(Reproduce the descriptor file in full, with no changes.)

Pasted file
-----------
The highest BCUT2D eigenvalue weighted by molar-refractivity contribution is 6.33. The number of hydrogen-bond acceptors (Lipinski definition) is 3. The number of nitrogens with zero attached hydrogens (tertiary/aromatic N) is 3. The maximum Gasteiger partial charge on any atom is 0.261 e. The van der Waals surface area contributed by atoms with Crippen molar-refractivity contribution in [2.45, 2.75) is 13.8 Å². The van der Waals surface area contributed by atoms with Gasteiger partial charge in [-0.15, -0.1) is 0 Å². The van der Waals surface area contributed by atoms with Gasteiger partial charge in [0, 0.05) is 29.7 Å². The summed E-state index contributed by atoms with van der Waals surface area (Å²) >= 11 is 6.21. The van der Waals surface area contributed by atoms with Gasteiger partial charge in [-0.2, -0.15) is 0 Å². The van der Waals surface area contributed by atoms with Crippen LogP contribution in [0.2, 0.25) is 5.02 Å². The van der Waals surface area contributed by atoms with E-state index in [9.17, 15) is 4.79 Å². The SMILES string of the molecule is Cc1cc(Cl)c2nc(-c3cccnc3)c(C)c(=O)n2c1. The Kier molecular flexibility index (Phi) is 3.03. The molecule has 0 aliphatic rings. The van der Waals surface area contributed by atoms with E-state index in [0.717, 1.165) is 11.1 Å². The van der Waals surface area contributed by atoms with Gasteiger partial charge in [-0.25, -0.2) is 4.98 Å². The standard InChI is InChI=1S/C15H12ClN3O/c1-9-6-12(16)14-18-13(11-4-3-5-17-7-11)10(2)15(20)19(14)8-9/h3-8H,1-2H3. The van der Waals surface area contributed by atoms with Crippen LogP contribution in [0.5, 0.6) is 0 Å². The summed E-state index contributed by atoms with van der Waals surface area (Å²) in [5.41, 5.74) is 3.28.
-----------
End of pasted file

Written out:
The highest BCUT2D eigenvalue weighted by molar-refractivity contribution is 6.33. The number of hydrogen-bond acceptors (Lipinski definition) is 3. The number of nitrogens with zero attached hydrogens (tertiary/aromatic N) is 3. The maximum Gasteiger partial charge on any atom is 0.261 e. The van der Waals surface area contributed by atoms with Crippen molar-refractivity contribution in [2.45, 2.75) is 13.8 Å². The van der Waals surface area contributed by atoms with Gasteiger partial charge in [-0.15, -0.1) is 0 Å². The van der Waals surface area contributed by atoms with Gasteiger partial charge in [0, 0.05) is 29.7 Å². The summed E-state index contributed by atoms with van der Waals surface area (Å²) >= 11 is 6.21. The van der Waals surface area contributed by atoms with Gasteiger partial charge in [-0.2, -0.15) is 0 Å². The van der Waals surface area contributed by atoms with Crippen LogP contribution in [0.2, 0.25) is 5.02 Å². The van der Waals surface area contributed by atoms with E-state index in [9.17, 15) is 4.79 Å². The SMILES string of the molecule is Cc1cc(Cl)c2nc(-c3cccnc3)c(C)c(=O)n2c1. The Kier molecular flexibility index (Phi) is 3.03. The molecule has 0 aliphatic rings. The van der Waals surface area contributed by atoms with E-state index in [0.717, 1.165) is 11.1 Å². The van der Waals surface area contributed by atoms with Gasteiger partial charge in [-0.25, -0.2) is 4.98 Å². The standard InChI is InChI=1S/C15H12ClN3O/c1-9-6-12(16)14-18-13(11-4-3-5-17-7-11)10(2)15(20)19(14)8-9/h3-8H,1-2H3. The van der Waals surface area contributed by atoms with Crippen LogP contribution in [0.5, 0.6) is 0 Å². The summed E-state index contributed by atoms with van der Waals surface area (Å²) in [5.41, 5.74) is 3.28.